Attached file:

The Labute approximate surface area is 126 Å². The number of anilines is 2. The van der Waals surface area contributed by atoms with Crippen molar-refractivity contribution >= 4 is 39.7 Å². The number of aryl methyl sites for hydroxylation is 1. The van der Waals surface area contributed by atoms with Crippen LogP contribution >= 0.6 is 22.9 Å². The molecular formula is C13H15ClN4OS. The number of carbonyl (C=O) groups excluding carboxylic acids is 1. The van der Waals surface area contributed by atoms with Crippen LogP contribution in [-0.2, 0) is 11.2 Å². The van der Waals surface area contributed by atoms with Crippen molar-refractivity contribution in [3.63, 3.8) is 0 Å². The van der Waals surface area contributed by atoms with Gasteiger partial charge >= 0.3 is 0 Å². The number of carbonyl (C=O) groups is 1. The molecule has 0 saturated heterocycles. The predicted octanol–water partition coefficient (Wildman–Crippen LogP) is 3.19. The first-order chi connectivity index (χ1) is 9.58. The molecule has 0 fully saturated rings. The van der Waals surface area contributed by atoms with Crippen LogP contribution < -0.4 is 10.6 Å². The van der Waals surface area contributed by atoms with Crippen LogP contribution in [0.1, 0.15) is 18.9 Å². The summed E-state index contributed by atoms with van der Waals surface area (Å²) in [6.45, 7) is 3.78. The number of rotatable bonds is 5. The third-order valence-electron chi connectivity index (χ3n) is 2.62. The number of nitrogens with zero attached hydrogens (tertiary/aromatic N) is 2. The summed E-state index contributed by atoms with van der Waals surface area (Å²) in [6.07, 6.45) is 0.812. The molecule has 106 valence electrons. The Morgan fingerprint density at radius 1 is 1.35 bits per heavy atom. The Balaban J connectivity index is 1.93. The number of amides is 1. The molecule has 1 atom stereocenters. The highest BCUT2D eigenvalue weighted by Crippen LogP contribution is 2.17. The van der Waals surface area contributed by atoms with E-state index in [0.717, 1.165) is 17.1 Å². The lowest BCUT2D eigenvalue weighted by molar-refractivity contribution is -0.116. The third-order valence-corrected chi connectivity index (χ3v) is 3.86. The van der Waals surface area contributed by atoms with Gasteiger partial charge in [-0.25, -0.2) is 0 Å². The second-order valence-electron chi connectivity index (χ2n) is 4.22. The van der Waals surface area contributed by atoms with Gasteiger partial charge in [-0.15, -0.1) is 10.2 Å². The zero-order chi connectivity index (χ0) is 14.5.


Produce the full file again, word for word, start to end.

The Labute approximate surface area is 126 Å². The number of anilines is 2. The van der Waals surface area contributed by atoms with Crippen molar-refractivity contribution >= 4 is 39.7 Å². The number of aryl methyl sites for hydroxylation is 1. The van der Waals surface area contributed by atoms with Crippen LogP contribution >= 0.6 is 22.9 Å². The molecular formula is C13H15ClN4OS. The number of carbonyl (C=O) groups excluding carboxylic acids is 1. The van der Waals surface area contributed by atoms with Crippen LogP contribution in [-0.2, 0) is 11.2 Å². The van der Waals surface area contributed by atoms with Crippen molar-refractivity contribution in [3.63, 3.8) is 0 Å². The van der Waals surface area contributed by atoms with Gasteiger partial charge >= 0.3 is 0 Å². The number of carbonyl (C=O) groups is 1. The molecule has 0 saturated heterocycles. The predicted octanol–water partition coefficient (Wildman–Crippen LogP) is 3.19. The first-order chi connectivity index (χ1) is 9.58. The molecule has 0 fully saturated rings. The van der Waals surface area contributed by atoms with Crippen LogP contribution < -0.4 is 10.6 Å². The van der Waals surface area contributed by atoms with Crippen LogP contribution in [0.1, 0.15) is 18.9 Å². The summed E-state index contributed by atoms with van der Waals surface area (Å²) in [6.45, 7) is 3.78. The number of rotatable bonds is 5. The third-order valence-electron chi connectivity index (χ3n) is 2.62. The number of nitrogens with zero attached hydrogens (tertiary/aromatic N) is 2. The summed E-state index contributed by atoms with van der Waals surface area (Å²) in [6.07, 6.45) is 0.812. The molecule has 106 valence electrons. The Morgan fingerprint density at radius 1 is 1.35 bits per heavy atom. The Balaban J connectivity index is 1.93. The number of amides is 1. The molecule has 1 atom stereocenters. The highest BCUT2D eigenvalue weighted by Crippen LogP contribution is 2.17. The van der Waals surface area contributed by atoms with E-state index in [0.717, 1.165) is 17.1 Å². The lowest BCUT2D eigenvalue weighted by molar-refractivity contribution is -0.116. The third-order valence-corrected chi connectivity index (χ3v) is 3.86. The van der Waals surface area contributed by atoms with Gasteiger partial charge in [-0.25, -0.2) is 0 Å². The second-order valence-electron chi connectivity index (χ2n) is 4.22. The van der Waals surface area contributed by atoms with Gasteiger partial charge in [-0.15, -0.1) is 10.2 Å². The zero-order chi connectivity index (χ0) is 14.5.